I adjuncted for several years, starting in 1993. In the beginning, I took 2-3 courses per term and scraped out a life in a 2-room apartment in Park Slope with my husband, who was working full-time. Then I got offered a part-time job tutoring, then it became a full-time job running the program. I taught 1-2 courses a semester as an adjunct because it was important to our provost that academic support staff also teach.
    Then I got pregnant. No way was I working full-time *and* teaching if I could help it. But I wanted to teach, so I took a 1-year teaching job. Then I didn’t get a t-t job, so I went back to running a tutoring program part-time and adjuncting, then when I had my second kid, I quit the tutoring job and just taught one adjunct course per semester, and only when my husband was able to stay with the kids.
    I did it to keep my sanity (I was suffering form some major PPD after kid #2) and I did it to keep myself teaching because I still wanted a full-time job. All the work I did tutoring and adjuncting helped me get my job, too. If I’d had a stronger research background and less of a strong teaching background, I might not have been considered.
    Then again, I’m in English, and there is always a need for people to teach composition.

  23. “I can’t really complain about the people who adjunct because their other option is working at Starbucks.”
    Agreed we are in a particularly bad place at this moment, but I’ve thought since I was a grad student that this is false consciousness. If you can research and manage a project well enough to do a Ph.D., you have transferable skills for a professional job. If you can write and edit well enough that you didn’t hire out that part of the diss, you have even more transferable skills. If you taught more then a couple of sections of a class, then you already have emerging management skills.
    Mrs. Ewer, I’ve had a couple of wretched graduate TAs, but just as many decaying full professors phoning it in from beyond the grave.

  24. “I’m not really sure if pay parity is all that important. It’s not a competition.”
    No, but one’s retirement benefits and Social Security are predicated on the highest earned wage. Since women have a longer life expectancy than men and since we may in fact also be using that retirement income to help support both 90-year-old parents and our children who can’t find jobs with living wages, the loss of earning potential has ramifications beyond a particular tax year. I’m waiting for the data-worshipping economist who will come along and say that women should earn MORE than men per hour or per year because we live longer.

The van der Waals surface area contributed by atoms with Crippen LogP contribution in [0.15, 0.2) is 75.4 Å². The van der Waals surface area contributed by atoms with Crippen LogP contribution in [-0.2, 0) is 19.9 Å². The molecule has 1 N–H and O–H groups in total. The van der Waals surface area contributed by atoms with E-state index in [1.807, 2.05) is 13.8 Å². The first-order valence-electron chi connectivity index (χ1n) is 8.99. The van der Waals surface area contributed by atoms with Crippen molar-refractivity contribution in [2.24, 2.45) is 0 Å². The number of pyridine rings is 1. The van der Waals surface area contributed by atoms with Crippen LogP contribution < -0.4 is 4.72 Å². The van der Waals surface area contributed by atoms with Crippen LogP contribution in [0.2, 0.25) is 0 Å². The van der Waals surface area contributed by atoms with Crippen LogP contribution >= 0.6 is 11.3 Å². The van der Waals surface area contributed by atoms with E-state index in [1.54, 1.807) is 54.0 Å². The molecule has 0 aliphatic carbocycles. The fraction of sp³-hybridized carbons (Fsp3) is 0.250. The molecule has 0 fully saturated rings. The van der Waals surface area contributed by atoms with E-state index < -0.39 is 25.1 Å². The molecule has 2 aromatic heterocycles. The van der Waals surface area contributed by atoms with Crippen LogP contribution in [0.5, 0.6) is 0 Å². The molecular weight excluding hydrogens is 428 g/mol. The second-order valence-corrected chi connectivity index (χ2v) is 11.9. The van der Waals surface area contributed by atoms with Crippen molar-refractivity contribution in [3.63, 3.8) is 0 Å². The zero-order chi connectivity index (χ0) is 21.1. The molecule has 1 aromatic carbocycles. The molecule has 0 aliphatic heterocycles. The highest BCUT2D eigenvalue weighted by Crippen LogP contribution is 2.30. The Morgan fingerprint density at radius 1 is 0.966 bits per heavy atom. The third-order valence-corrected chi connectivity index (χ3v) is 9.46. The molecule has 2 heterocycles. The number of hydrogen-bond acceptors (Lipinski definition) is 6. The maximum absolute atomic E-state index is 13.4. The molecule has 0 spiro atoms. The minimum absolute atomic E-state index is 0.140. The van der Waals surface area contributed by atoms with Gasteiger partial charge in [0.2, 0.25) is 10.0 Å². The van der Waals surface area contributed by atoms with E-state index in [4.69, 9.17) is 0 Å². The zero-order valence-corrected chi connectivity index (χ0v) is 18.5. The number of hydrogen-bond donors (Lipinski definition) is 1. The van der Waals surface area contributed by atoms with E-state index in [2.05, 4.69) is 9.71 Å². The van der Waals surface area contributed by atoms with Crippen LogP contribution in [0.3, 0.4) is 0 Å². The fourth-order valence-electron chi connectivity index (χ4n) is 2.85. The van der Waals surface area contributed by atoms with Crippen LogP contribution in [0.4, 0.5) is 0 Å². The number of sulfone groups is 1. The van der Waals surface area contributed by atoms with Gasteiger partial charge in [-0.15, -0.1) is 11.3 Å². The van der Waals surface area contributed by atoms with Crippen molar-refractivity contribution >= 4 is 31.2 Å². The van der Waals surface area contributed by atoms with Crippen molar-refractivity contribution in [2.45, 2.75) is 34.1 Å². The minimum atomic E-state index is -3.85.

25. If you can research and manage a project well enough to do a Ph.D., you have transferable skills for a professional job.
    That’s what I keep thinking (not that I finished my Ph.D.), but I still haven’t figured out what or where. I’m in the middle of one of my re-occurring “Why am I still here” phases.

  26. There are two reasons why I shouldn’t adjunct. One is because it’s bad for the entire system that I agree to work for so little money. It enables a slavery system. However, I don’t give a flying f@ck about the system. The system has screwed me over so royally that I only work as a self-interested party in this case.
    The other reason that I shouldn’t adjunct is that it is incredibly demeaning to work for pennies doing the exact same job as t-t faculty. To add insult to injury, I could very well have more experience than they do. It’s actually much better to do something entirely different, like stacking sweaters in the GAP than to be constantly enraged at the injustices of the system.

  27. “To add insult to injury, I could very well have more experience than they do. It’s actually much better to do something entirely different, like stacking sweaters in the GAP than to be constantly enraged at the injustices of the system.”
    I’m so with you on this. I started getting annoyed at seeing new faculty come in with their ivy league degrees but zero teaching experience. I was 10-15 years their senior both in age and experience and I watched them get the brass ring because of the place where they’d gotten their degree and because they’d basically been at the right place at the right time. I don’t want to stand around and watch that anymore. Folding sweaters sounds fine and dandy.

  28. Sadly, since flexible jobs are the most available these days, many people are settling. Many of my friends know of people who take multiple flexible jobs just to make ends meet. And these are college graduates.